Clients in breach of contract cases, as well as other cases involving business disputes, are often new to the litigation process and have questions about it. Common questions I receive at the outset of a case from clients are: How long will the case take? What happens after the complaint is filed? When will the trial take place?
So, how long does it take for a breach of contract case to be finished? What I tell clients for cases filed in Tennessee state courts is that, if the case has to go all the way to trial, don’t expect the trial to take place any sooner than a year to a year and a half from the date the case was filed. If you have a trial date within one year of the date suit was filed in a case in Tennessee state court, you are doing well in terms of time.
For breach of contract cases filed in the federal court for Nashville and Middle Tennessee, the trial date will almost certainly, in my experience, be set on a date that is at least one year from the date the complaint was filed. In federal court in the Middle District of Tennessee, the court will automatically assign your case a trial date within, usually, a few weeks after the case was filed.
When we act as counsel in breach of contract cases or counsel in commercial litigation matters for plaintiffs, we recognize that it is almost always in our clients’ best interest to move their cases to trial as soon as possible. Regardless of how diligent we are in trying to move a case to trial, because of the extensive discovery which is allowed before trial, and because of the fact that most courts don’t seem to have enough trial dates available for the number of cases which they have, it still takes time to get a case to trial.
Although it takes more time than any client would want to have their case tried, the fact is that somewhere around ninety percent (90%) of cases filed in Tennessee state and federal courts are concluded before trial and without the necessity of a trial. That being said, don’t expect to obtain a fair settlement just by filing your case. Rarely are fair settlements achieved in breach of contract cases (or any other type cases for that matter) without the other side being convinced, by your lawyer’s actions, that you will take the case to trial if you have to do so.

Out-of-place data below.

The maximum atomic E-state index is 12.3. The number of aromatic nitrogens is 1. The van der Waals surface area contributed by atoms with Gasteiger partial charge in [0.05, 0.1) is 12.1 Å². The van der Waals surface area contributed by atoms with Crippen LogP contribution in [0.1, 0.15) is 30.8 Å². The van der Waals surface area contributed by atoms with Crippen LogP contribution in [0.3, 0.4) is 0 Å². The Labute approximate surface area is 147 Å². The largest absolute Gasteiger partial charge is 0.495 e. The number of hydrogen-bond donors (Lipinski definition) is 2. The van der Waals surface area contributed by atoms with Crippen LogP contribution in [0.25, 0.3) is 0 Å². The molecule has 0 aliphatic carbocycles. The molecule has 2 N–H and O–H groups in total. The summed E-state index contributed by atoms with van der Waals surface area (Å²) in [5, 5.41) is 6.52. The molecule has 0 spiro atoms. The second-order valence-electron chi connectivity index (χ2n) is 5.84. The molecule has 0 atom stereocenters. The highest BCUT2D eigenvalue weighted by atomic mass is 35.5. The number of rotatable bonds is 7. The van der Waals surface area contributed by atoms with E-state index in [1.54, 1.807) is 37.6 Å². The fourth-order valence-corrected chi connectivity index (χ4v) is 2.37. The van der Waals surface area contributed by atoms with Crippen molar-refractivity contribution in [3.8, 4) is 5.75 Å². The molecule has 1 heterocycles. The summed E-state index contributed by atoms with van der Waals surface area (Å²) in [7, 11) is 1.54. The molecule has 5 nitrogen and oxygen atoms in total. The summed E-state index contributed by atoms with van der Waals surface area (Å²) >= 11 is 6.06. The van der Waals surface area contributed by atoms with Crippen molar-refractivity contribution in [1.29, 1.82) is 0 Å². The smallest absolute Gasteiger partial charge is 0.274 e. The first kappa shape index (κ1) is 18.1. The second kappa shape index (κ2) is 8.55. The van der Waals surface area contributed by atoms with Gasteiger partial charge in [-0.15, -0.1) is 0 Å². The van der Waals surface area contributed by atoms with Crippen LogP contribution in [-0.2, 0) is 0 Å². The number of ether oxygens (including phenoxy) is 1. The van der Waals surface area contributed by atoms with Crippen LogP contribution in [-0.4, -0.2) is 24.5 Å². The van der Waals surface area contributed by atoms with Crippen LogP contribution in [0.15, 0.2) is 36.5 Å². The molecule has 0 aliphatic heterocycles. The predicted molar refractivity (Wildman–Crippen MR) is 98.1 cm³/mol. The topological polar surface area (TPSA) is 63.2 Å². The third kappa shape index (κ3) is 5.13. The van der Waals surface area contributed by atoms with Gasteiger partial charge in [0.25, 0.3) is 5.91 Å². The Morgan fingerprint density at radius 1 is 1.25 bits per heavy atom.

What happens in the period between the time a complaint in a breach of contract case is filed and the trial date? The main thing that causes the delay between the filing of a case and the trial date is what we lawyers refer to as the “discovery process.” It is useful to think of discovery in two general categories: written discovery and depositions. Written discovery consists of interrogatories; requests for documents; and, sometimes, requests for admission. In commercial litigation cases like breach of contract cases, written discovery can take several months. After written discovery is completed, generally, the process of taking depositions begins. That process, like written discovery, can take several months. In my experience, very many, if not most breach of contract cases which are settled are settled at some point after the deposition process is concluded.
Some breach of contract cases which don’t settle still never make it to trial because the court grants a summary judgment to one of the parties. In my experience, generally speaking, a much higher percentage of breach of contract cases are resolved on summary judgment motions than are tort cases. I attribute this to a couple of things. First, where the dispute revolves around how a contract should be interpreted, which many do, Tennessee law requires that the question of interpretation be decided by the court. Since a jury cannot decide an interpretation question, such questions are ideal for being resolved by summary judgment motion (and very often are). Second, in many breach of contract cases which tend be document intensive, the documents establish facts which cannot be disputed. In many other less document intensive cases, a trial is necessary to determine who is telling the truth because no document has pinned anyone down so to speak.
This post has no application to cases filed in General Sessions (small claims) courts.